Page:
Two weeks ago I shared with readers a letter I sent to the Head Master of the Westminster Cathedral Choir School (London) regarding the school’s recent decision to alter the boarding arrangements of its choristers. I felt (and continue to feel) that such an incredible religious and cultural institution as the Westminster Cathedral Choir must be preserved and promoted at all costs.
The Westminster Cathedral Choir was built, so to speak, by Cardinal Vaughan and Sir Richard Terry, the choir’s first director, in 1901 alongside the actual cathedral, owing to the Cardinal’s belief (and the Church’s) that nothing should be spared in the worship of almighty God and that all the arts, but especially music, should be employed toward that end. If a grand cathedral for London was to be built, then there must be a program of sacred music worthy of the Ancient Rites that would celebrated in it. Sir Richard, a convert to Catholicism and the undoubted leader of the revival of English Renaissance music, fulfilled the cardinal’s desires and made his dream a reality.
In the wider western world, Pope St. Pius X would shorty release his Motu Proprio Tra le solecitudini, calling for the restoration of Gregorian chant as the Church’s music par excellence and for the primacy of Renaissance polyphony above other choral music. At the same time, the early music scene was alive and well in England and much of the early music that Terry unearthed eventually found its was into the cathedral music lists. It was thanks to Terry that we now have the Byrd Masses for 3, 4 and 5 voices and many other gems of the English Renaissance. To this day, the influence of Pope St. Pius X and Sir Richard Terry are evident in the cathedral music lists, where Gregorian chant and polyphony, especially works from the English pen, form the bedrock of the cathedral’s music program.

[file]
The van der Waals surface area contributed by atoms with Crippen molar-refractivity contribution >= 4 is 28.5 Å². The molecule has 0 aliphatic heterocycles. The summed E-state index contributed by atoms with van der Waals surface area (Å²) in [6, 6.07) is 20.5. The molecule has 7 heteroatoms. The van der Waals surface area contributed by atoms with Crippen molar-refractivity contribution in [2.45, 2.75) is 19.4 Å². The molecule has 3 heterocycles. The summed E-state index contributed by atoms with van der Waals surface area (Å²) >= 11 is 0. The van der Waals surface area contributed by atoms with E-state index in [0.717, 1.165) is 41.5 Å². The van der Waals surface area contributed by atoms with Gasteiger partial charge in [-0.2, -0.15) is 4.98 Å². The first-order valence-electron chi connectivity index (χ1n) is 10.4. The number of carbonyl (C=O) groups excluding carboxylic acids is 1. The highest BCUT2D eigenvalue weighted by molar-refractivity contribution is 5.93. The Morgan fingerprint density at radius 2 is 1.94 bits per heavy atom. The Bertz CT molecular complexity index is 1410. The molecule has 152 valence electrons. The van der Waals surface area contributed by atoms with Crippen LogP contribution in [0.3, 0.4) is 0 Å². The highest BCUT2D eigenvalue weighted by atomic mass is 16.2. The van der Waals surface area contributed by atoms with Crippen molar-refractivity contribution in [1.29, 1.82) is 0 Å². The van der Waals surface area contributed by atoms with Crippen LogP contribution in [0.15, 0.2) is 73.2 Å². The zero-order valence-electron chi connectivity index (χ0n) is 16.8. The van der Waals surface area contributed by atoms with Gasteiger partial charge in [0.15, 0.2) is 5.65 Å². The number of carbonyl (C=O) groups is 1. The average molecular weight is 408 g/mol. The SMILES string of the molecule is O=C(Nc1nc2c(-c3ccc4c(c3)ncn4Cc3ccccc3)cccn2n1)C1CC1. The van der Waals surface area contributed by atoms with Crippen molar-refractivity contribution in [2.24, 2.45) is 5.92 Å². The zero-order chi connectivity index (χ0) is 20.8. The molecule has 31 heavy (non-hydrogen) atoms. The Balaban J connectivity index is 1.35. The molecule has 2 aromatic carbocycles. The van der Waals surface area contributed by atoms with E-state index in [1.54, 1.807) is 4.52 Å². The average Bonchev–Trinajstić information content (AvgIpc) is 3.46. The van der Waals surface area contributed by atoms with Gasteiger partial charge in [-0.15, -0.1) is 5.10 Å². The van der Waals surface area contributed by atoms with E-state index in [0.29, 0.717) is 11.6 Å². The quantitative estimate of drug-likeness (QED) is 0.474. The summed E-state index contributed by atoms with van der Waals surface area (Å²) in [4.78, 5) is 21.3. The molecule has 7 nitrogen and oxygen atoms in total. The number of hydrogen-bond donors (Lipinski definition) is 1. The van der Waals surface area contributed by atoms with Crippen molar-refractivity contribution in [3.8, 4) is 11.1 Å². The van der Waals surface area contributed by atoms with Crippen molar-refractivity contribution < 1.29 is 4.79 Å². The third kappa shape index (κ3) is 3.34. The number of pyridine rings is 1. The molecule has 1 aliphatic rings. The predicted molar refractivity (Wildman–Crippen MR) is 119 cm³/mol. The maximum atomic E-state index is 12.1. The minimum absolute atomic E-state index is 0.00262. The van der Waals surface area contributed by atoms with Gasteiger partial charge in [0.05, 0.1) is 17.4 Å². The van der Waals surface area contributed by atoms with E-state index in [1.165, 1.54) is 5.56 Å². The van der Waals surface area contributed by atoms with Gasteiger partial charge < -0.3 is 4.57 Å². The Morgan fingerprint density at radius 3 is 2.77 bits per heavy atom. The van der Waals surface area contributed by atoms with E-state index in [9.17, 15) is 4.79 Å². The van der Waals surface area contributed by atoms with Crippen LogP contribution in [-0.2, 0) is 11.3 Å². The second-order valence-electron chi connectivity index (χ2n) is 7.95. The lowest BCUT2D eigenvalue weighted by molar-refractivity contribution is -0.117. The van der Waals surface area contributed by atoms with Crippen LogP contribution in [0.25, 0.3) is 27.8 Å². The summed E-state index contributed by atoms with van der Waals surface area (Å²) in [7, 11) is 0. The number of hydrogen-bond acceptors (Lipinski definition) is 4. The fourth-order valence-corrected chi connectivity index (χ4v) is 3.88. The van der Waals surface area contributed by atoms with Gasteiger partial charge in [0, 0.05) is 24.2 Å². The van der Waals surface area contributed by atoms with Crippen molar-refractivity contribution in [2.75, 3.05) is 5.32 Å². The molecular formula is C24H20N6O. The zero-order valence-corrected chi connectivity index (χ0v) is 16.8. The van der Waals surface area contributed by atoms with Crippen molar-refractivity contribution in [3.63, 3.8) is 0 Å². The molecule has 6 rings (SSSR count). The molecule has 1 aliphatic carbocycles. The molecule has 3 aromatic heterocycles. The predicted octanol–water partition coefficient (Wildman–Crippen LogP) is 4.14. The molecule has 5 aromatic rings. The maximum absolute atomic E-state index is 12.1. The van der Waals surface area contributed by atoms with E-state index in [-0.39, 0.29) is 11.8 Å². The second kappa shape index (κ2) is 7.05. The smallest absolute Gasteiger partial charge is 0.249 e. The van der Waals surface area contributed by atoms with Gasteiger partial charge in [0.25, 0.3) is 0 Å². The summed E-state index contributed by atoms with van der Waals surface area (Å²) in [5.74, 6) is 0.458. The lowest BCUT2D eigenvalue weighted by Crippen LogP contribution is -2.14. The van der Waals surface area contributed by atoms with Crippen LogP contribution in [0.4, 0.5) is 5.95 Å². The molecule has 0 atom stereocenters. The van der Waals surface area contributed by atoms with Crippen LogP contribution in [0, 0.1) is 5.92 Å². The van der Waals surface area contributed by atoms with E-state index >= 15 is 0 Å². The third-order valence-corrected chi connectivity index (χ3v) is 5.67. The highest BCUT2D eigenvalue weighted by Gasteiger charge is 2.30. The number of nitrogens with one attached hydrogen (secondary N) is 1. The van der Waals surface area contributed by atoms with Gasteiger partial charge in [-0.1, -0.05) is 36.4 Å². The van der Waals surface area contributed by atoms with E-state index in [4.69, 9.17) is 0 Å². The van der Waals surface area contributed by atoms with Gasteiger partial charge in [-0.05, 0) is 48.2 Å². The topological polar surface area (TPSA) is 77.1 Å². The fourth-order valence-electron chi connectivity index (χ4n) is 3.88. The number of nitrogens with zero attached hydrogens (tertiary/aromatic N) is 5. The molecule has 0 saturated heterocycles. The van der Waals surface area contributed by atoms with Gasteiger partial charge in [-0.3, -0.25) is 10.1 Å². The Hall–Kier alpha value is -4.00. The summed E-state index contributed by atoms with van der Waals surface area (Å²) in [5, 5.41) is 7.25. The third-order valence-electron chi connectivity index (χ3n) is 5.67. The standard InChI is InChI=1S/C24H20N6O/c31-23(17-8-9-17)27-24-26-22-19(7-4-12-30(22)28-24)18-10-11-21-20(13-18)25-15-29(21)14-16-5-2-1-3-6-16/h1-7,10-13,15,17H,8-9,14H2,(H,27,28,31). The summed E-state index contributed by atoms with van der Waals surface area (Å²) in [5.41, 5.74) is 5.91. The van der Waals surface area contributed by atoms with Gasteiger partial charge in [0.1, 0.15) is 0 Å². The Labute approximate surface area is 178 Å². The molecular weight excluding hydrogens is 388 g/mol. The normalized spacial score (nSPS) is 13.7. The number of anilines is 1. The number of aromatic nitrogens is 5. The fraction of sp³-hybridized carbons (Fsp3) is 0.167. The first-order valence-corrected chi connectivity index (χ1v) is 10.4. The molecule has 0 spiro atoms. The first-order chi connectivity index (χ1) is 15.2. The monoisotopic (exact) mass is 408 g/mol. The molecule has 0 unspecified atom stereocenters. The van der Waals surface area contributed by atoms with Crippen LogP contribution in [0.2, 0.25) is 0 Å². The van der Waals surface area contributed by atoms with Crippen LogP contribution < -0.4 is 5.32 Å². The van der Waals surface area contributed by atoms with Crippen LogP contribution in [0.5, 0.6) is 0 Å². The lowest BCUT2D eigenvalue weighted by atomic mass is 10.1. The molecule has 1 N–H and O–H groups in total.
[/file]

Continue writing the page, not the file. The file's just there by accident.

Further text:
Equally impressive as Sir Richard Terry are many of the men who took up the baton after him, names such as George Malcom, Colin Mawby, Stephen Cleobury, David Hill, James O’Donnell and now Martin Baker.
A number of years ago I had the privilege of hearing the choir live in concert and even the greatest of expectations I had were blown away. If I had had any misgivings about the $25 ticket I purchased (a large amount in graduate school), they were quickly done away with. I vividly remember being moved that evening by the simple chanting of the Veni Creator in alternatim with Durufle’s variations on the same melody. On my way out, I bought a CD of the choir singing Christmas Vespers and listened to it so much in the ensuing years that many of the tracts no longer played.
There are so many things I would like to share about the Westminster Cathedral Choir, but perhaps I will end with this. Each summer I spend two weeks at Benedictine College in Atchison, KS, teaching high school students in the college’s immersion programs. One of my favorite things to do is to share with these young people how music is able to convey Truth, Goodness and Beauty in a way that the spoken word never could. Listening to Sir James MacMillan’s setting of the famous passage from Matthew 16, Thou art Peter… (Tu es Petrus), we flesh out a greater understanding of the Petrine ministry in the life of the Church in general and in the life of English Catholics in particular.
I am reminded of the care with which the Pieta was transported from the Vatican to New York City for the World’s Fair in 1964 and I hope and pray that the Westminster Cathedral Choir will be treated with as much veneration and respect.